Sunday, May 17, 2009

A whirlwind tour

I've been on a bit of a tour of late.

I've tried out JetBrain's MPS system, attempting to use it for code generation for work, and I couldn't get it to do what I needed it to. In a lot of ways, the experience reminded me of attempting to use ANTLR's AST treegen approach - I was frustrated by a lack of debugging support.

I am having more success with using ANTLR to parse an input file, in this case a Java interface, to my own Java AST classes, and then generating code using StringTemplate. My first bash at this approach mushed the input AST and the output AST into one set of classes, and that was kinda messy. Next time I'm going to separate the concerns of the input AST and the output AST required by StringTemplate. I'm thinking I'll attempt to build the output AST as an adapter over the input AST, instead of having a AST modification pass. I'll find out how that goes in the coming week.

I'm also playing with Terracotta, the network attached memory store for the JVM. The one downside of Terracotta is that it exposes something that is often hidden - Java's classloaders. In java, a classes' identity not only includes it's bytecode, but also which classloader it was loaded by. As Terracotta is all about storing java objects while maintaining their identity, this means that classloaders become important. Now, given I am attempting to marshall classes between tomcat instances an Mule instances, I am having to subvert the classloaders of both. Not fun. Not fun at all.

The one thing that is becoming stupidly obvious about now is that the future of computing is about scaling sideways. Terracotta is an attempt to bring this to the Java world, but it feels like a bolt on. It breaks so many assumptions that Java programmers have. It makes thread programming with locks important, and honestly lock based concurrency is a bitch to get right.

One approach is to do Clojure + Terracotta. Another is to go back to Erlang. Interesting times.

Wednesday, April 29, 2009

Generating code...

Like pretty much every programmer I know, I'm trying to automate what I do. What this amounts to, is that I'm trying to generate code to eliminate the boilerplate from my life.

For a variety of reasons, I get paid to code in Java. One of the most verbose languages on the planet. I'd like to be able to rip out code generators to generate all the boiler plate i need to keep the kids from hurting themselves on the sharp knives.

I've tried ANTLR, but honestly it's tree transformation language is in need of better tooling support to help with debugging. I'm part way through trying to fathom JetBrain's MPS. It's complicated as all hell, but on the upside, it understands the Java AST. It's at about this point that I contemplate whether I should just bite the bullet and do it the traditional way, with lisp macros all the way.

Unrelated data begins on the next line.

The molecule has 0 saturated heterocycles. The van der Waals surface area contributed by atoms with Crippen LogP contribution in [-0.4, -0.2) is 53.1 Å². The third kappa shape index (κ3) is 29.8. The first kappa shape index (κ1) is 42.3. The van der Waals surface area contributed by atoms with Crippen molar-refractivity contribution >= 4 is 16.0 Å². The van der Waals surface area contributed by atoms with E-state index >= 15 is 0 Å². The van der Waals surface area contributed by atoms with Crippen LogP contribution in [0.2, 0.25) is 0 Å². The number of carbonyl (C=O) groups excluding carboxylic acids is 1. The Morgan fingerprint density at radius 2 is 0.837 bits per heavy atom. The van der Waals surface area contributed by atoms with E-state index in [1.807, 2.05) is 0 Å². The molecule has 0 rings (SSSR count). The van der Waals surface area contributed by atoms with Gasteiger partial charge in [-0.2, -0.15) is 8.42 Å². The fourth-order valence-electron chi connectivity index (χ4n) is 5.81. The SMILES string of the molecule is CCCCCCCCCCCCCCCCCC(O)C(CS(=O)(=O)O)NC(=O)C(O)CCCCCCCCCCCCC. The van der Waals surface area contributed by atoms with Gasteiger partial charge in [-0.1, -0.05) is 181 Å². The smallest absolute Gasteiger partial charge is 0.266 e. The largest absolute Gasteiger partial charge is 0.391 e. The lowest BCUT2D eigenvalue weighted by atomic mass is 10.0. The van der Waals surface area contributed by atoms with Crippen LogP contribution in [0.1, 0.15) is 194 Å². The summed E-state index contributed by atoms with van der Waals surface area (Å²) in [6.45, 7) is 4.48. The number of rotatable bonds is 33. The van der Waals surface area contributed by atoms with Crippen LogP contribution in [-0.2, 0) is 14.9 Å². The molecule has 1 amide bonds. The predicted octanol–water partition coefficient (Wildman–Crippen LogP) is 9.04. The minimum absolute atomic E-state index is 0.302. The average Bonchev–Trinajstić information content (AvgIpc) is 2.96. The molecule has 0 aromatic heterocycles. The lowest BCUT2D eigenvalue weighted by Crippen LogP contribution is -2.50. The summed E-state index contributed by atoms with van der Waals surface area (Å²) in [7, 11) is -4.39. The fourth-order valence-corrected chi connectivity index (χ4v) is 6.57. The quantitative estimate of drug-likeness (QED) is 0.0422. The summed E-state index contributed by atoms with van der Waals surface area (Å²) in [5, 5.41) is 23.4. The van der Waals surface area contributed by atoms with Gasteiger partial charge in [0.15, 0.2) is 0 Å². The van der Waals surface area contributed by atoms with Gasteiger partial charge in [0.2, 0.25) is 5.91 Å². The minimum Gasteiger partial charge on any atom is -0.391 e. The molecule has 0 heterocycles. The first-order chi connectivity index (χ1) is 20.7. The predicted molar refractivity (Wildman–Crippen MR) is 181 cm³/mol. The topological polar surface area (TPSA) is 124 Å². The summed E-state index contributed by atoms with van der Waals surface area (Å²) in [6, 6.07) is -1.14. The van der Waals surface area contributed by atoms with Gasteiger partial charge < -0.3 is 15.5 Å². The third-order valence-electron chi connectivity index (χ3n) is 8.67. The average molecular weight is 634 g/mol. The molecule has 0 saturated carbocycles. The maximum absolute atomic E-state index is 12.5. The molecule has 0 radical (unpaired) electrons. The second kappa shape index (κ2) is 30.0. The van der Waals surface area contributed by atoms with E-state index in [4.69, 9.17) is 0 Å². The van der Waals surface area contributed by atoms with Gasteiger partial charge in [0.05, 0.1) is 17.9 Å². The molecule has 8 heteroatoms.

The upside of using MPS is that it knows Java, and it comes with a decent editing environment. The downside of MPS is that it has all the complexities of building a editor, instead of just using emacs like everyone else. I don't think i'm ready to give up on MPS yet. I like the pretty.

Monday, March 23, 2009

Brain melt

I'm trying to implement a webapp api in Clojure inspired by the elegant model of Seaside. There are two important shifts in this port, firstly migrating from SmallTalk's object model to lisp's macro based approach, and secondly taking advantage of Clojure's concurrency primitives.

My brain is gently melting out my ears as a result. On the upside, when I get this to work, I get a surprisingly easy way to implement co-operative web applications. A wonderful environment for trying out new approaches to user interface design. It's just the game of getting from vision to implementation.

Sometime next year, at this rate. =)

Thursday, March 19, 2009

So where now?

I have a question, but first I need to draw out some data points.

Firstly, we have Eucalyptus, a project that aims to replicate AWS's Elastic Computing Cloud APIs. This is being used by Sun and others to pitch data centers on the idea of being able to compete in the Cloud Computing game. In short, cloud computing is about to get comoditised.

Secondly, Erlang, Haskell, Scala, Clojure and various other languages are chasing how to best expose concurrency and network IO in a programmer friendly way. I believe we are on the cusp of beating this challenge. Actually, I think Clojure already has, but it's going to take a while for the reality to shake out. And for programmers to either accept they have to learn a new language, or go and open a cafe.

Given the two points above, the game change I see is that it now becomes pizza + beer pricing to host a webapp on a EC2 node that can service 2,000+ concurrent long poll connections. Development could be done on a $20/month node, early roll out on $50/month node, and when it gets really popular you can scale up to the 15.5G of ram beast for $800 a month. But all those prices are about to fall massively, thanks to the return of Moore's law, and the explosion of AWS EC2 wannabes.

So, what can you do with a server capable of mainting say 5K connections? Think FaceBook, but real time. Think livejournal meets twitter. Think corporate business workflow applications with the ability to co-operatively (aka, socially), work with co-workers.